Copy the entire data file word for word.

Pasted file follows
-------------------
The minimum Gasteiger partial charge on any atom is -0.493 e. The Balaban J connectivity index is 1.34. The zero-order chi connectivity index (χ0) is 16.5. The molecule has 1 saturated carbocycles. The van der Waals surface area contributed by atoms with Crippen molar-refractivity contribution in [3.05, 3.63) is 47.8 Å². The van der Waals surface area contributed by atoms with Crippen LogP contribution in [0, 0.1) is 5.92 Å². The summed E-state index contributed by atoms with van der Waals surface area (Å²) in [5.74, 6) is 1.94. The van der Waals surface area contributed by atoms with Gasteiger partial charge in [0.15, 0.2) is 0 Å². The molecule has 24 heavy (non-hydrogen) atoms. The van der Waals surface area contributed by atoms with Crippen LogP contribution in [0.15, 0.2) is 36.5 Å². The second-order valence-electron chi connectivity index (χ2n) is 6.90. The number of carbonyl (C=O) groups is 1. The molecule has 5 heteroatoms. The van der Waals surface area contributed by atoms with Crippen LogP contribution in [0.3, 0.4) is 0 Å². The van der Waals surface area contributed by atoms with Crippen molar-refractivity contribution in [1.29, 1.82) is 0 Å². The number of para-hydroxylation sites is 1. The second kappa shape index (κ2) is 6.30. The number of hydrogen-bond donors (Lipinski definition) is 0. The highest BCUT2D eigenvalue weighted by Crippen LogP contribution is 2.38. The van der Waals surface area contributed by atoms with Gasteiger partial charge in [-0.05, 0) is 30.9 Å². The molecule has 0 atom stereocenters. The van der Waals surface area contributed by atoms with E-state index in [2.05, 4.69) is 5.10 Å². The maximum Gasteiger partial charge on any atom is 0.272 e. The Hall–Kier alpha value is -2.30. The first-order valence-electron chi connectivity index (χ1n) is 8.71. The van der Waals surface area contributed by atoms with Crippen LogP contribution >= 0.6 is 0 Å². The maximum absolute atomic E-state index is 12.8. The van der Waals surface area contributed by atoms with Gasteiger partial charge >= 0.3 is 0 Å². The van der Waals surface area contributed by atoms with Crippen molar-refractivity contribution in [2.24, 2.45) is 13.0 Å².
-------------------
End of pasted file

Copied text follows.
The minimum Gasteiger partial charge on any atom is -0.493 e. The Balaban J connectivity index is 1.34. The zero-order chi connectivity index (χ0) is 16.5. The molecule has 1 saturated carbocycles. The van der Waals surface area contributed by atoms with Crippen molar-refractivity contribution in [3.05, 3.63) is 47.8 Å². The van der Waals surface area contributed by atoms with Crippen LogP contribution in [0, 0.1) is 5.92 Å². The summed E-state index contributed by atoms with van der Waals surface area (Å²) in [5.74, 6) is 1.94. The van der Waals surface area contributed by atoms with Gasteiger partial charge in [0.15, 0.2) is 0 Å². The molecule has 24 heavy (non-hydrogen) atoms. The van der Waals surface area contributed by atoms with Crippen LogP contribution in [0.15, 0.2) is 36.5 Å². The second-order valence-electron chi connectivity index (χ2n) is 6.90. The number of carbonyl (C=O) groups is 1. The molecule has 5 heteroatoms. The van der Waals surface area contributed by atoms with Crippen LogP contribution in [0.3, 0.4) is 0 Å². The van der Waals surface area contributed by atoms with Crippen molar-refractivity contribution in [1.29, 1.82) is 0 Å². The number of para-hydroxylation sites is 1. The second kappa shape index (κ2) is 6.30. The number of hydrogen-bond donors (Lipinski definition) is 0. The highest BCUT2D eigenvalue weighted by Crippen LogP contribution is 2.38. The van der Waals surface area contributed by atoms with Gasteiger partial charge in [-0.05, 0) is 30.9 Å². The molecule has 0 atom stereocenters. The van der Waals surface area contributed by atoms with E-state index in [2.05, 4.69) is 5.10 Å². The maximum Gasteiger partial charge on any atom is 0.272 e. The Hall–Kier alpha value is -2.30. The first-order valence-electron chi connectivity index (χ1n) is 8.71. The van der Waals surface area contributed by atoms with Crippen LogP contribution >= 0.6 is 0 Å². The maximum absolute atomic E-state index is 12.8. The van der Waals surface area contributed by atoms with Gasteiger partial charge >= 0.3 is 0 Å². The van der Waals surface area contributed by atoms with Crippen molar-refractivity contribution in [2.24, 2.45) is 13.0 Å².